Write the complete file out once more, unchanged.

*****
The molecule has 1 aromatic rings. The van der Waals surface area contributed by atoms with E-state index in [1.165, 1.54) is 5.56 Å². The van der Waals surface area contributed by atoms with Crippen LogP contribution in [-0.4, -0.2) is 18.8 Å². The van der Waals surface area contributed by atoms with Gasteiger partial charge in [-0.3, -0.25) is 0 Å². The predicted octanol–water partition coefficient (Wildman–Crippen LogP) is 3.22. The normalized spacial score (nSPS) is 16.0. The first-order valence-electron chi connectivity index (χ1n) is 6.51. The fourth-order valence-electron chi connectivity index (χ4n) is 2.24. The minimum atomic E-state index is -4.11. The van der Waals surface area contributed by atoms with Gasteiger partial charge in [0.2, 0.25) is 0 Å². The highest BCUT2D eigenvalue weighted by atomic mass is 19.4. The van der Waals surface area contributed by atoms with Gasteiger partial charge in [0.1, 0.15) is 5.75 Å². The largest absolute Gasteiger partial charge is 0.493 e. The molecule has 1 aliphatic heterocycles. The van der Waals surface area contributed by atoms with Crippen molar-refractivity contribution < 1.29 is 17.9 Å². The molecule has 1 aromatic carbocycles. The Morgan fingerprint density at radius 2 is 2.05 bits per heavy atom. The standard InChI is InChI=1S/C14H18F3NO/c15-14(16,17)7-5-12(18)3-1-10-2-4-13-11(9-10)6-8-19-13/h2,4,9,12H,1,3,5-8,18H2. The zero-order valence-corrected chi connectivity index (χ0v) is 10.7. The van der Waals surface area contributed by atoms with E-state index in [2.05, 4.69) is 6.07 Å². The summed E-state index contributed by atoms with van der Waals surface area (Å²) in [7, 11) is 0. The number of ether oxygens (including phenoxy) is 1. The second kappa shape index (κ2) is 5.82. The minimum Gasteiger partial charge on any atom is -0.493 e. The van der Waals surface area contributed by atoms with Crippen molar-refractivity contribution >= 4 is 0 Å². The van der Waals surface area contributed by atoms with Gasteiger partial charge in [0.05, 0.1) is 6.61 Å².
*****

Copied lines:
The molecule has 1 aromatic rings. The van der Waals surface area contributed by atoms with E-state index in [1.165, 1.54) is 5.56 Å². The van der Waals surface area contributed by atoms with Crippen LogP contribution in [-0.4, -0.2) is 18.8 Å². The van der Waals surface area contributed by atoms with Gasteiger partial charge in [-0.3, -0.25) is 0 Å². The predicted octanol–water partition coefficient (Wildman–Crippen LogP) is 3.22. The normalized spacial score (nSPS) is 16.0. The first-order valence-electron chi connectivity index (χ1n) is 6.51. The fourth-order valence-electron chi connectivity index (χ4n) is 2.24. The minimum atomic E-state index is -4.11. The van der Waals surface area contributed by atoms with Gasteiger partial charge in [0.2, 0.25) is 0 Å². The highest BCUT2D eigenvalue weighted by atomic mass is 19.4. The van der Waals surface area contributed by atoms with Gasteiger partial charge in [0.1, 0.15) is 5.75 Å². The largest absolute Gasteiger partial charge is 0.493 e. The molecule has 1 aliphatic heterocycles. The van der Waals surface area contributed by atoms with Crippen molar-refractivity contribution < 1.29 is 17.9 Å². The molecule has 1 aromatic carbocycles. The Morgan fingerprint density at radius 2 is 2.05 bits per heavy atom. The standard InChI is InChI=1S/C14H18F3NO/c15-14(16,17)7-5-12(18)3-1-10-2-4-13-11(9-10)6-8-19-13/h2,4,9,12H,1,3,5-8,18H2. The zero-order valence-corrected chi connectivity index (χ0v) is 10.7. The van der Waals surface area contributed by atoms with E-state index in [2.05, 4.69) is 6.07 Å². The summed E-state index contributed by atoms with van der Waals surface area (Å²) in [7, 11) is 0. The number of ether oxygens (including phenoxy) is 1. The second kappa shape index (κ2) is 5.82. The minimum Gasteiger partial charge on any atom is -0.493 e. The van der Waals surface area contributed by atoms with Crippen molar-refractivity contribution >= 4 is 0 Å². The van der Waals surface area contributed by atoms with Gasteiger partial charge in [0.05, 0.1) is 6.61 Å².